“Singham Returns”… The cop runneth over

Posted on August 20, 2014


Spoilers ahead…

How do you know you are in a South-style masala movie? One clue is the sound – and not just the general background score that makes it appear that a space shuttle is being launched behind your seat. It is also the sound associated with specific actions, which, in real life, would produce no sound at all – like the picking up of a cell phone, or a glance being directed at someone. A glance. If an alien species watched these movies, they’d end up thinking that the motion of our eyeballs was controlled by typhoons. It follows, then, that these films tell stories that are equally subtle: good is good, bad is bad, and grey is something you find at the end of a Maharashtrian surname. Singham Returns, the new Rohit Shetty movie – new only in chronology – is content to coast around this ambit. He’s so reluctant to tamper with a winning formula that he even replicates the framing device of the earlier film, where an honest cop (with a wife and a young child) ends up dead and suspected of corruption. The only surprise here is… is… uh…

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Why do these films have to be so predictable? Consider the stretch where Evil Guy hatches a plan to scare three Good Guys. We hear about this plan first, and then we see the attack on Good Guy 1 (a child is abducted), then on Good Guy 2 (the family is shot at), and, finally, Good Guy 3 (a car is wrecked). Why not show us these three violent acts erupt out of nowhere, leave us wondering about the who and the why, and then take us to Evil Guy and his evil plan? Before a scene ends, we know what’s going to happen in the next, and the next… What is Singham Returns about? We don’t have to wait long for the answer because we’re shown, right at the beginning, a press conference where the issue of black money is raised. It’s worse because the characters are the same: corrupt politicians, crooked godmen (Amole Gupte plays one with some glee), honest and beleaguered cops, the fearless reporter with a thing for bindis the size of crop circles…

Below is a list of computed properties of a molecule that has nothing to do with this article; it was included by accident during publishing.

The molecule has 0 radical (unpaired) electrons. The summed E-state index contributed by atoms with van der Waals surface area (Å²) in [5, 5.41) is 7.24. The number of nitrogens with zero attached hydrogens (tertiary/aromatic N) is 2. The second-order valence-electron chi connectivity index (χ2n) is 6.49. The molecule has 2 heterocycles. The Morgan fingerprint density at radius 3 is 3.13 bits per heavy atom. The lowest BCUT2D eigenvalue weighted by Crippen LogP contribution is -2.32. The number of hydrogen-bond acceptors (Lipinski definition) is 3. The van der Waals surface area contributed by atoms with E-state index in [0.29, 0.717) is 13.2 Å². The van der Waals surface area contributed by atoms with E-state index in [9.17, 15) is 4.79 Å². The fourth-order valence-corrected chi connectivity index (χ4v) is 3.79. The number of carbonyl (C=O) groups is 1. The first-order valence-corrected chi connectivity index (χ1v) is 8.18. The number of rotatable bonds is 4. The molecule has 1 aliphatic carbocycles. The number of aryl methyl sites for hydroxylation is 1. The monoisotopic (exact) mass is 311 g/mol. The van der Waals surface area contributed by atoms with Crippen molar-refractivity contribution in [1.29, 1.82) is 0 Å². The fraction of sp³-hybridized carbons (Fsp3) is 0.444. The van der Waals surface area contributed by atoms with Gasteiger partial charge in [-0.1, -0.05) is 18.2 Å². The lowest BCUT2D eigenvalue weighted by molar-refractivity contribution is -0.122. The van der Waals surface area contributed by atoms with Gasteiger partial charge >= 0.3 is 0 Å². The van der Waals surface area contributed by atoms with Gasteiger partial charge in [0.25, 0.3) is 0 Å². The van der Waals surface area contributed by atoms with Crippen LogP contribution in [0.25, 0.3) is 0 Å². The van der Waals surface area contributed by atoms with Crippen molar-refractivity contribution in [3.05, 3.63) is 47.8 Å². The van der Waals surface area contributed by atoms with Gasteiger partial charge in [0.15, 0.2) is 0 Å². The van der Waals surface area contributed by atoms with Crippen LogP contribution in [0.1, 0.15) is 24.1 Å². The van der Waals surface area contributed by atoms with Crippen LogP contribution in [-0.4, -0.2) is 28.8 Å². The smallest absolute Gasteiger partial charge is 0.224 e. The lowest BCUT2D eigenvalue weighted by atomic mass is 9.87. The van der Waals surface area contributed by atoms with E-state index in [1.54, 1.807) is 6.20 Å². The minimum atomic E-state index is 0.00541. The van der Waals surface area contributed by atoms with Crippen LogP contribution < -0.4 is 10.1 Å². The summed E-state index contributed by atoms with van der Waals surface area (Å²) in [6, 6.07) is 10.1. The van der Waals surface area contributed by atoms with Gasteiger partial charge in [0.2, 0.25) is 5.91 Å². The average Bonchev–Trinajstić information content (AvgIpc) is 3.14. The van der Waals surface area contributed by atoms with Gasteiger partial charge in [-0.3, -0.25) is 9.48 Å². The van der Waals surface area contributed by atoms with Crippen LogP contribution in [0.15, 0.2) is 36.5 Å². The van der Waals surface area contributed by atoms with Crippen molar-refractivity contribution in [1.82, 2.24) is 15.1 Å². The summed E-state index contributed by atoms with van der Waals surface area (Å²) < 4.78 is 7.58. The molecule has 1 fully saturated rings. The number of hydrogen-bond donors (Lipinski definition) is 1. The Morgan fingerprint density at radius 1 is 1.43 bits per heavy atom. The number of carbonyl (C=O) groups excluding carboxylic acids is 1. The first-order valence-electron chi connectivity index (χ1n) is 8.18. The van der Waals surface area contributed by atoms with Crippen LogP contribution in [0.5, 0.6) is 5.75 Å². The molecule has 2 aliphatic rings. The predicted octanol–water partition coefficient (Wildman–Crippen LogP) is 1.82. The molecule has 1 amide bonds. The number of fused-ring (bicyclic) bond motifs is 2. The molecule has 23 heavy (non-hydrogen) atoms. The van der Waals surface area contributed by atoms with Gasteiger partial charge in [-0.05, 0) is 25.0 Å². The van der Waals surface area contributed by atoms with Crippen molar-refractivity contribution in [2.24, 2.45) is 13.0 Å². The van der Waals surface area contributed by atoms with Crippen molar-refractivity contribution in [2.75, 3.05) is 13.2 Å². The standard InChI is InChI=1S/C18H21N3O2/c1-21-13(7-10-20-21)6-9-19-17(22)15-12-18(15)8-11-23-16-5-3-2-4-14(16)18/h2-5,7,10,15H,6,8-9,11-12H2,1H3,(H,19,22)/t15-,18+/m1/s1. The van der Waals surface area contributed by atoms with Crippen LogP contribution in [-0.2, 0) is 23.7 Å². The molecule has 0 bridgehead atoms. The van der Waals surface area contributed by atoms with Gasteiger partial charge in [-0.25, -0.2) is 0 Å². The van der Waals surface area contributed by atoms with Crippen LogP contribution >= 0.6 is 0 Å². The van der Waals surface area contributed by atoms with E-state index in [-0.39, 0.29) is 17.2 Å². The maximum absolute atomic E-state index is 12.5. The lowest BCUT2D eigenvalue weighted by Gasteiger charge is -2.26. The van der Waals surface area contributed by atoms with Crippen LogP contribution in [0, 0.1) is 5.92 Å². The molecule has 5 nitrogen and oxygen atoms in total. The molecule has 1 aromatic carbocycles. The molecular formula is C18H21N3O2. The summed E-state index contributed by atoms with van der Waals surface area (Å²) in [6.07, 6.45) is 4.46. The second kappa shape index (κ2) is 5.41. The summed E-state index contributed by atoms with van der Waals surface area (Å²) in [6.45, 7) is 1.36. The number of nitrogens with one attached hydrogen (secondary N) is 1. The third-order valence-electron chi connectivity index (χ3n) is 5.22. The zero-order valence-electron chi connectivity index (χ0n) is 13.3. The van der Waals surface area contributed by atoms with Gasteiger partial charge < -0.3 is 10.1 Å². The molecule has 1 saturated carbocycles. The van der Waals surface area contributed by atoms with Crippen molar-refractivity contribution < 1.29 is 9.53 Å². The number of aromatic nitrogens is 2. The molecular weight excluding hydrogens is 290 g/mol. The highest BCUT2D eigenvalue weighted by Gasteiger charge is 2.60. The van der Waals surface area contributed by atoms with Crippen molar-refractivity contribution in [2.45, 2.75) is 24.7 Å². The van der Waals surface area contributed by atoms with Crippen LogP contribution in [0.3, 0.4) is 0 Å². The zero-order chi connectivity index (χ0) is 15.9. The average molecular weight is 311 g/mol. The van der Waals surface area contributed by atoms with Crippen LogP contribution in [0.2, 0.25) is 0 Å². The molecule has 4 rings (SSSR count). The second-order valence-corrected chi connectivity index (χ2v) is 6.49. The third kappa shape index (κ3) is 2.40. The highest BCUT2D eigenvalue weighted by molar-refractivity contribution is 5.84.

As DCP Bajirao Singham, Ajay Devgn is his usual dour self. There’s no charisma, no looseness, no sense of enjoying himself – he treats the role like a task that needs to be ticked off. He has a new heroine: Kareena Kapoor Khan. What happened to the character Kajal Agarwal played in the earlier film? I found this puzzling because the rest of the cast (Singham’s parents and so forth) is the same. Maybe there was an explanation somewhere that I didn’t catch because I was trying to protect my eardrums from permanent damage. A couple of shootouts are imaginatively staged, and there’s a nice bit of comedy involving a selfie. I liked the drama with the impoverished mother who lashes out at Singham, asking him if he has the balls to go after the really powerful. I remember thinking that this scene wouldn’t fly in a Tamil or Telugu movie, whose heroes have it written into their contracts that they are never going to be insulted. At least inside the movie. At the hands of critics and on social media, it’s another matter altogether.


* the sound = see here
* Kajal Agarwal = see here

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Posted in: Cinema: Hindi